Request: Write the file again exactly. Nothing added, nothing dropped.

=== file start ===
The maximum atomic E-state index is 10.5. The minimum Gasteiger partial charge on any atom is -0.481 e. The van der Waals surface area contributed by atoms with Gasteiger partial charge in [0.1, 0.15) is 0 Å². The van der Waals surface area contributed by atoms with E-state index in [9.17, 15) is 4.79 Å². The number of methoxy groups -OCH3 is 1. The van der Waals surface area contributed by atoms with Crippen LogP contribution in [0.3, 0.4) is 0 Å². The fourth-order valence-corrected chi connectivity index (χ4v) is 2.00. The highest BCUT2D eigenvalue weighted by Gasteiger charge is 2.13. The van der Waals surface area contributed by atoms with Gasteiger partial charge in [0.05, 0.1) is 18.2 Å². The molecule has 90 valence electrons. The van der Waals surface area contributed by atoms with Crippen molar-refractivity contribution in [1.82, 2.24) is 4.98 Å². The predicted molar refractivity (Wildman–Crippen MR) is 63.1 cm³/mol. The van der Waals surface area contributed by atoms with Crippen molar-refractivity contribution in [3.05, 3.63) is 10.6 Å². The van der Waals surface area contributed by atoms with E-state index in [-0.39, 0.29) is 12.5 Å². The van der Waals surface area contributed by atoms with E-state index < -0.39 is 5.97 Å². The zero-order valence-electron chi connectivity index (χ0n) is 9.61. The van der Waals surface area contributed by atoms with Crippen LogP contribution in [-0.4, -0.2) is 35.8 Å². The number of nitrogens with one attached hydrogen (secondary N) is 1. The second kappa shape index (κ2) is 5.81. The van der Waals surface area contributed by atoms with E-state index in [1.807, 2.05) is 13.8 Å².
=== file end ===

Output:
The maximum atomic E-state index is 10.5. The minimum Gasteiger partial charge on any atom is -0.481 e. The van der Waals surface area contributed by atoms with Gasteiger partial charge in [0.1, 0.15) is 0 Å². The van der Waals surface area contributed by atoms with E-state index in [9.17, 15) is 4.79 Å². The number of methoxy groups -OCH3 is 1. The van der Waals surface area contributed by atoms with Crippen LogP contribution in [0.3, 0.4) is 0 Å². The fourth-order valence-corrected chi connectivity index (χ4v) is 2.00. The highest BCUT2D eigenvalue weighted by Gasteiger charge is 2.13. The van der Waals surface area contributed by atoms with Gasteiger partial charge in [0.05, 0.1) is 18.2 Å². The molecule has 90 valence electrons. The van der Waals surface area contributed by atoms with Crippen molar-refractivity contribution in [1.82, 2.24) is 4.98 Å². The predicted molar refractivity (Wildman–Crippen MR) is 63.1 cm³/mol. The van der Waals surface area contributed by atoms with Crippen molar-refractivity contribution in [3.05, 3.63) is 10.6 Å². The van der Waals surface area contributed by atoms with E-state index in [-0.39, 0.29) is 12.5 Å². The van der Waals surface area contributed by atoms with E-state index < -0.39 is 5.97 Å². The zero-order valence-electron chi connectivity index (χ0n) is 9.61. The van der Waals surface area contributed by atoms with Crippen LogP contribution in [-0.4, -0.2) is 35.8 Å². The number of nitrogens with one attached hydrogen (secondary N) is 1. The second kappa shape index (κ2) is 5.81. The van der Waals surface area contributed by atoms with E-state index in [1.807, 2.05) is 13.8 Å².